Aussie Algae  
Home
Search
◊ Search by name/locality
◊ Search specific sites
Reproductive
         Structures
◊ Life Cycle
◊ Spores/Sporangia
◊ Gametes/Spermatia/
      Carpogonial branches
◊ Cystocarps
Harvey's Algal Exsiccatae
◊ Australian Exsiccatae
◊ Friendly Is. Exsiccatae
◊ Ceylon Exsiccatae
Phycologists
◊ Yola Metti
◊ Julie Taylor
Links
◊ Algaebase
◊ Index Nominum
      Algarum (INA)
World's first extinct seaweed

Spores/Sporangia

Marine algal spores come in many shapes and sizes. All spores contain all the necessary genetic information to germinate and grow into the next or new generation of plants. Gametes, on the other hand, always need to be fertilised by their sexual counterpart (either male or female) before they can grow into an adult plant.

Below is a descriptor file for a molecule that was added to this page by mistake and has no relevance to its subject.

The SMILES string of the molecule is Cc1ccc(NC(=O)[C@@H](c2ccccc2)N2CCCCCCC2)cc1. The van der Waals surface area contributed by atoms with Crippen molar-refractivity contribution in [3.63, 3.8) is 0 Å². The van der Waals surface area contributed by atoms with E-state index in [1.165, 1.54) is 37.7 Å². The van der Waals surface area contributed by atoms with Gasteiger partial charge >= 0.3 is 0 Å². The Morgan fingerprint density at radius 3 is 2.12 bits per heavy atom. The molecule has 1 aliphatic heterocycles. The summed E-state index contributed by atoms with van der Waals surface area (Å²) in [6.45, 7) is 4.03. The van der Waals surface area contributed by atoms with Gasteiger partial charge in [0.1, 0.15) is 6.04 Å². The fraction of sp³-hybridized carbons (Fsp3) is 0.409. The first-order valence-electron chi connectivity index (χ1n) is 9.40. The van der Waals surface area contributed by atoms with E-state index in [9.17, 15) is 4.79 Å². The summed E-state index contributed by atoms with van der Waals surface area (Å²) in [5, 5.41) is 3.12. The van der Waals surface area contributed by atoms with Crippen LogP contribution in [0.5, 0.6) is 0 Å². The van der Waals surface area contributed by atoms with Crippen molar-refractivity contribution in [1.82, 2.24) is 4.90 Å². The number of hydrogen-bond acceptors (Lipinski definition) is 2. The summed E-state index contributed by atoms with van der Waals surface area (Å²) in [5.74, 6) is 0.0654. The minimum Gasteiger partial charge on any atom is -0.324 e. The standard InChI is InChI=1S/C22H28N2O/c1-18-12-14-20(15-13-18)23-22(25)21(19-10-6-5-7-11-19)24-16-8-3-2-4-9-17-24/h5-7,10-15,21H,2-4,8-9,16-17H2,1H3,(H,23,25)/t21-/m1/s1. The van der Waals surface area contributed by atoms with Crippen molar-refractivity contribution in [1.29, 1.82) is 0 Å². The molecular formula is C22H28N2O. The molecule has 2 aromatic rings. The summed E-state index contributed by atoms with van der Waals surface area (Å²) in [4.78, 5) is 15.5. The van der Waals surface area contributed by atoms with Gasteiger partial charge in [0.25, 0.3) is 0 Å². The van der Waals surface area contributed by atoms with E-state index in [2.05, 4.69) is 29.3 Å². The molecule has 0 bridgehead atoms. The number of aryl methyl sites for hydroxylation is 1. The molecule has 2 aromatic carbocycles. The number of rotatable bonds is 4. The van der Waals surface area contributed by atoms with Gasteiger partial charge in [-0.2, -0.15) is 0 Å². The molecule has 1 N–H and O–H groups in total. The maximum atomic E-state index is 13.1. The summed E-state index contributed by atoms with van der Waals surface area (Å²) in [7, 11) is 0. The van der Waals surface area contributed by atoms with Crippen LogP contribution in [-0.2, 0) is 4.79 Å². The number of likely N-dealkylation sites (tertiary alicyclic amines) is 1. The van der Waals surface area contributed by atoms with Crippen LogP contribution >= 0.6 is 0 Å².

Red algal tetrasporangia come in three basic designs. Cruciate, whereby the four spores form a cross, Tetrahedral, where they form the corners of a three sided pyramid, and Zonate, where they are placed end to end in a row.

In this image of Anotrichium tenue, the tetrahedral tetrasporangia can be clearly seen attached to little stalks or pedicells.
 
Red algal spores that are the result of the fertilisation of the male and female gametes are known as carposporangia meaning ‘fruit spores‘. Here you can see the spores forming a tight ball perched on a very thin, transparent ‘connecting filament‘ in Schmitzia evanescens.
 
In many brown algae, such as this specimen of Tomaculopsis herbertiana, you can see the sporangial sori forming swellings along the stalks of the ‘pom poms‘.
 
In Sporochnus stylosus, another brown alga, the sporangial sori form swellings at the base of the lateral branchlets.

  Privacy | Copyright | Disclaimer | About PlantNET | Cite PlantNET